The Sliced Quilt I organized with the internet group Texies (we’re far more active in our closed Yahoo group than the blog leads one to believe) is finished and will soon be on display in England at Festival of Quilts.
We entered it into the juried Quilt 2008 contest because, even if it was not chosen, it could still be hung in the open Group Quilts category. It’s a good quilt and it was worth the effort to see if it would be chosen.
It wasn’t chosen.
I’m not disappointed though, because the reality of this quilt is that it is most definitely a group project. I think it will be perfectly placed in the group category, and maybe it will even find some other “sliced” friends.
“Juan’s Fruit Salad on a Sliced Table” 2008
by eight members of Texies, left to right, top to bottom: Kristin La Flamme, Cordula Klöfkorn, Edith Blaurock, Christiane Kühr, Erika Beetz, Birgit Friese, Susanne Neuhauser, and Elke Kollender.
While we were working on this, discussion was raging on some internet lists about copying other artists’ work. Arguments ranged from “copying the masters has long been a teaching tool,” to “a true artist needs only to look inward for inspiration.” Of course, issues of copyright raised their ugly head too.
Here’s what I was thinking when we embarked on this project:
First and foremost, I was curious about how an image could be translated into fabric. It is fascinating how differently eight (or eighty for that matter) people can interpret the same source material. I see the same thing in traditional quilting — eight quilts using the same pattern (such as a Bear Paw or Whig’s Retreat) and layout (on point, straight rows, etc) can look very different depending on fabrics chosen, quilting technique and pattern, and embellishments added or not.
We considered using a photograph taken by one of the group members as our source image, but agreed on two points that using an existing painting as our inspiration was the preferable route.
- Point one is that an existing painting would be “neutral ground.” No one could begrudge another in the group for providing an unbalanced composition, colors that clash, boring subject matter, etc. Nor would any one of us have more ownership of the finished quilt than the others.
- Point two was that recognizability would work in our favor. If the viewing audience was familiar with the original painting, then our individual textile interpretations would stand out all the more.
I found a sampling of paintings that have stood the test of art textbook- and poster manufacturer-time and presented the group with a half dozen works, ranging from the Dutch Masters through the Impressionists to Modern Art, that had enough of an overall composition that no one quilter would be shorted visual material. We voted and Juan Gris won. Consequently, we did not choose to interpret “Pears and Grapes on a Table” because we lacked artistic vision, we chose it because it supported our initial reason for embarking on this project. That of seeing what we could each do with fabric.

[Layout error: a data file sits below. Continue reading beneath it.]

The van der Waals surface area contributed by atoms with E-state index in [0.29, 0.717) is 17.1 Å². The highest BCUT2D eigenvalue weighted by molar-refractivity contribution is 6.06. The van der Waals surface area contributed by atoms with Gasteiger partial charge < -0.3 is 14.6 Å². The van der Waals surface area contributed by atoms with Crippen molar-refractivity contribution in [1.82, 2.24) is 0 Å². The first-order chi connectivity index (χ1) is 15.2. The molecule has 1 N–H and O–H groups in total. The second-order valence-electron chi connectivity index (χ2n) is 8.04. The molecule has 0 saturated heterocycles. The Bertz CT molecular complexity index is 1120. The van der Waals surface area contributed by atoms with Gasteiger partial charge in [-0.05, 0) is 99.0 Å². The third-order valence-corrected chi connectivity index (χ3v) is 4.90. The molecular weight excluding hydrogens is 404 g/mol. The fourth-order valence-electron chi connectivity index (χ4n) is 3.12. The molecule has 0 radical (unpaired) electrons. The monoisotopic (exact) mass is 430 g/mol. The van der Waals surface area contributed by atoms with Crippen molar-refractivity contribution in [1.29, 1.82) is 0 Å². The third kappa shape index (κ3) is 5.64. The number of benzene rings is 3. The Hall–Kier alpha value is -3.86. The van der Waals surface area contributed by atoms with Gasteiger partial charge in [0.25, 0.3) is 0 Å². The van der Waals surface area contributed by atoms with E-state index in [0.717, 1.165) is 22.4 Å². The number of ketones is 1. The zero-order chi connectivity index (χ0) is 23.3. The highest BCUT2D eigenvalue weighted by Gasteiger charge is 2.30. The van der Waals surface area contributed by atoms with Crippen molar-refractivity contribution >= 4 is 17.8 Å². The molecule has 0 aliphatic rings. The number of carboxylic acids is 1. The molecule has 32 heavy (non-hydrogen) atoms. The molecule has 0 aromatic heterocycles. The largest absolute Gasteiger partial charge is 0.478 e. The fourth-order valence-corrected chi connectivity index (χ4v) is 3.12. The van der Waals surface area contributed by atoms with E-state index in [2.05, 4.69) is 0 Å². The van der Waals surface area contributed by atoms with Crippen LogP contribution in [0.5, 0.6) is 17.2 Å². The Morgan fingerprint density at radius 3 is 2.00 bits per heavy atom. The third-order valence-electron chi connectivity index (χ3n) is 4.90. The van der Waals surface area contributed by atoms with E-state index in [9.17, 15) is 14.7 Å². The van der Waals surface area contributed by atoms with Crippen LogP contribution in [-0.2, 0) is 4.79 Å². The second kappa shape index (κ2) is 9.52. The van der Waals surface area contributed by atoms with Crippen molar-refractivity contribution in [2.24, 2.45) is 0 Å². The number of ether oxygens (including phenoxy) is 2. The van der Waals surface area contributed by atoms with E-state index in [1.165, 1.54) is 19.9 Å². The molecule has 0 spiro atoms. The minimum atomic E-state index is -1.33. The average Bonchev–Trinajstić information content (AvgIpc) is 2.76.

As for copyright issues, I do not claim to be an expert in this matter. In fact, I personally run from legalese as much as possible. However, I understand that copyright laws exist mainly to protect against copies of works that might be mistaken as the original thing and to ensure that proceeds gained go to the creator or rightful owner of said works.
To that end, this is not a reproduction of a Juan Gris painting. We do not want anyone to think that this is a Juan Gris painting. We do not even want to mislead anyone into thinking that Juan Gris made this quilt. Nor are we trying to convince anyone that the Texies created this composition out of our own imaginations. No, this is a fabric interpretation of a Juan Gris painting. That’s why we pay homage to him in the title. I hope that it is obvious to all viewers that there is no tomfoolery going on here.
I attempted to contact the current owner of the original painting, but only came up with a foundation in the name of the people who’s names were credited on several online sources. The foundation said that they did not own the painting and did not know who did, but if they DID own it they would see no copyright issues with our interpretation even if we wished to show it in public. If we wanted to show a photographic reproduction of the original next to our interpretation, then we might have issues and would probably need to credit the current owners and/or whoever made the reproduction. But our quilt in and of itself did not seem to pose a threat to any copyrights.
Americans who have researched current copyright issues might get their shackles up if I have wrongly interpreted the spirit of the law, but bear in mind: of the eight quilters who worked on this project, only one is American. One is Swiss and six are German. Seven sections of the quilt were created in Germany and one was created in Switzerland. Nothing was actually created in America. Juan Gris was Spanish, and I presume the original painting resides in Spain. So even if I had a deep knowledge of American copyright law, there’s a good chance it wouldn’t apply word for word to this project. I’m just saying all this based on topics in the online discussions I’ve been listening in to. We intend no offense — just the opposite — we are indebted to Juan Gris for creating a beautiful painting that has inspired us to push our artistic skills as far as we can, and that brought us together for some good, creative camaraderie.
After Festival is over, we will pass the quilt around the group so everyone can enjoy it, and then eventually donate it to a charitable cause. I’m happy to be able to share our quilt with a wider audience as well through it’s display in Birmingham. Maybe others will be inspired to embark on interesting group projects too.